Friday, September 9, 2011

50 Women Game-Changers (in Food): #14 Elizabeth David - Mushroom Polenta Pie

In May '11, Gourmet posted a list of 50 Women Game-Changers (in Food) that runs the gamut from food writers to cookbook authors to television personalities to restauranteurs to chefs to food bloggers.  Some are a given.  Some are controversial.  Speaking the names of some brings fond childhood memories.  Speaking the names of others will make some readers cringe.  And of course, some of our favorites were not even included.  We food-lovers are a passionate bunch of people and whether we agree or disagree, every woman on this list has earned her place for a reason.  Being a woman who is passionate about food (cooking, eating, talking about, writing about, photographing), when I caught wind of Mary from One Perfect Bite's idea of cooking/blogging her way through each of these 50 women...one per week...I knew I wanted to join her.  Many of these women paved the way for us in culinary school, in the kitchen, in cookbooks, in food writing, and on television and I think it is a fabulous way to pay tribute to their efforts.  Some of the women on the list have been tops with me for years.  Some I have heard of (perhaps even seen, read, or cooked from) before.  And there are even a handful that I am not familiar with at all.  I excited to educate myself on each of these women game-changers and hope you look forward to reading along.  We are going in order from 1 to 50.
the "Gourmet" prompt...
14. Elizabeth David- Not that this is a competition, but David’s French Country Cooking predated Child’s Mastering the Art of French Cooking by a decade. The terribly influential British writer didn’t so much teach a nation to cook French as inspire one to think Mediterranean.

Going into this week, I didn't know who Elizabeth David was.  After poking around a bit, I find her utterly fascinating.  If this week hadn't gone by lightning-quick, I probably would have spent some quality time getting to know her.  But since I didn't, what I can tell you is: A) she was gorgeous,  B) through several marriages and several countries, her passion for cooking "true" food was born, and C) She led a totally colorful personal life that I know will make for some good reading down the line.  Read more here.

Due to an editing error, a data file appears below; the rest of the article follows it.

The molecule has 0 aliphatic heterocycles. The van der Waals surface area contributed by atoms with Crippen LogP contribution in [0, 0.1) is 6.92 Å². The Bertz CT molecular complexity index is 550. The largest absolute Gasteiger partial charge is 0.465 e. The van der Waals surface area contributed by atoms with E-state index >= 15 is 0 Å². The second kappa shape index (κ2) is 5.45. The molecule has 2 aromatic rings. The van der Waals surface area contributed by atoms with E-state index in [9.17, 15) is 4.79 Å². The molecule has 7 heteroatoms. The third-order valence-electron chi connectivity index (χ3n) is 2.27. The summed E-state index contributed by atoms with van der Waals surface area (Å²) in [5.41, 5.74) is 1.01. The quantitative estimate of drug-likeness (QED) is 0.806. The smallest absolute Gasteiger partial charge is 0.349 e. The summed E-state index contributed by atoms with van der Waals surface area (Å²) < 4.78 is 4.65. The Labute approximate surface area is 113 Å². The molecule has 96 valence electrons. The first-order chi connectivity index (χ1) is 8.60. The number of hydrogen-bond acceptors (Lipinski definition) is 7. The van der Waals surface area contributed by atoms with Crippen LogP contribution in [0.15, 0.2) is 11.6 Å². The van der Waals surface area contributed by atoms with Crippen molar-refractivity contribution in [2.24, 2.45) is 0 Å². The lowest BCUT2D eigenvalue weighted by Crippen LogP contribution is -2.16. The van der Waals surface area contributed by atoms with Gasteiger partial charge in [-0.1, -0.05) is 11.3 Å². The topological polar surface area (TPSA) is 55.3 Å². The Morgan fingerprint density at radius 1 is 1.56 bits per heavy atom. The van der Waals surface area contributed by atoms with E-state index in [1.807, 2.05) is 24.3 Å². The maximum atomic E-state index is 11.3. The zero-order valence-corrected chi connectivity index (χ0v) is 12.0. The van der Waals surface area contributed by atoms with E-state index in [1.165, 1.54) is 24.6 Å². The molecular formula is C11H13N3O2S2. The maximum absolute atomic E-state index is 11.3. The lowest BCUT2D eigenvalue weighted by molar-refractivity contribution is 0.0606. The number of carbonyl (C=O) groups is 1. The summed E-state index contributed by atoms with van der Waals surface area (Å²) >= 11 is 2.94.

worth further exploration:   (article) Cooking the Book: Do Elizabeth David's recipes stand the test of time?, (film) Elizabeth David: A Life in Recipes, (recipes) BBC site, (books & cookbooks) Is there a Nutmeg in the House? by Elizabeth David, An Omelette and a Glass of Wine by Elizabeth DavidEnglish Bread and Yeast Cookery by Elizabeth David, South Wind through the Kitchen: The Best of Elizabeth David, Book of Mediterranean Food by Elizabeth David
Mushroom Polenta Pie
adapted from Elizabeth David 
serves 6-8

polenta
8 oz. (scant 1⅓ c.) polenta
3 c. mushroom stock/mushroom soaking liquid/water

bechamel
2 oz. butter
2 Tbs. flour
2½ c. warmed milk
kosher salt
freshly ground black or white pepper
freshly grated nutmeg
2 oz. freshly grated parmesan cheese

mushrooms
8 oz. mixed mushrooms (I used shiitake, oyster, crimini, black trumpet)
2 oz. butter

to finish
~½ oz. freshly grated parmesan
polenta: Combine polenta and liquid in a sauce pot with a few pinches of salt over medium heat.  Bring to a boil, then reduce heat and stir with a wooden spoon every now and again, while cooking ver slowly for ~15-20 minutes.  Set aside to cool a bit.

bechamel: In the meantime, heat the butter and flour to make a loose roux.  Cook out for about a minute, then whisk in the milk.  Bring to a boil, then reduce to a low simmer.  Season, to taste with salt and freshly ground pepper.  Grate some nutmeg over the top.  Smell the glory that is bechamel.  Continue to simmer very slowly for ~13-15 minutes.  Remove from heat.  Whisk in parmesan cheese. 

mushrooms: Wipe any dirt from the mushrooms and cut them into slices. Cook
them for ~3 - 4 minutes in butter.*

Butter a wide shallow cake tin or fireproof dish. Spread ⅓ of the polenta evenly across the bottom of the pan.  Scatter ⅓ of the mushrooms evenly over the polenta.  Ladle ⅓ of the bechamel over this.  Repeat two more times.  Grate a bunch of parmesan over the very top of the pie.  The second and third layers of polenta are kind of tricky since you can't really "spread" them anymore, per se.  What I did was sort of patted out a thin layer and lifted it into place in the pan.  It didn't fit tightly like a cap, but it seemed to work.

Slide into a preheated 375° F oven for ~30 minutes until there is a bubbling
golden crust on top of the dish. Serve as is or with a lightly dressed green salad for a totally comforting meal.
*In Milan white truffles are
used, when in season; which is one way of turning a peasant dish
into a rich feast.

Elizabeth David (12/26/1913 - 5/22/1992)
Everyday holds the possibility of a miracle. ~Elizabeth David

Who is cooking along with these 50 Women Game-Changers?
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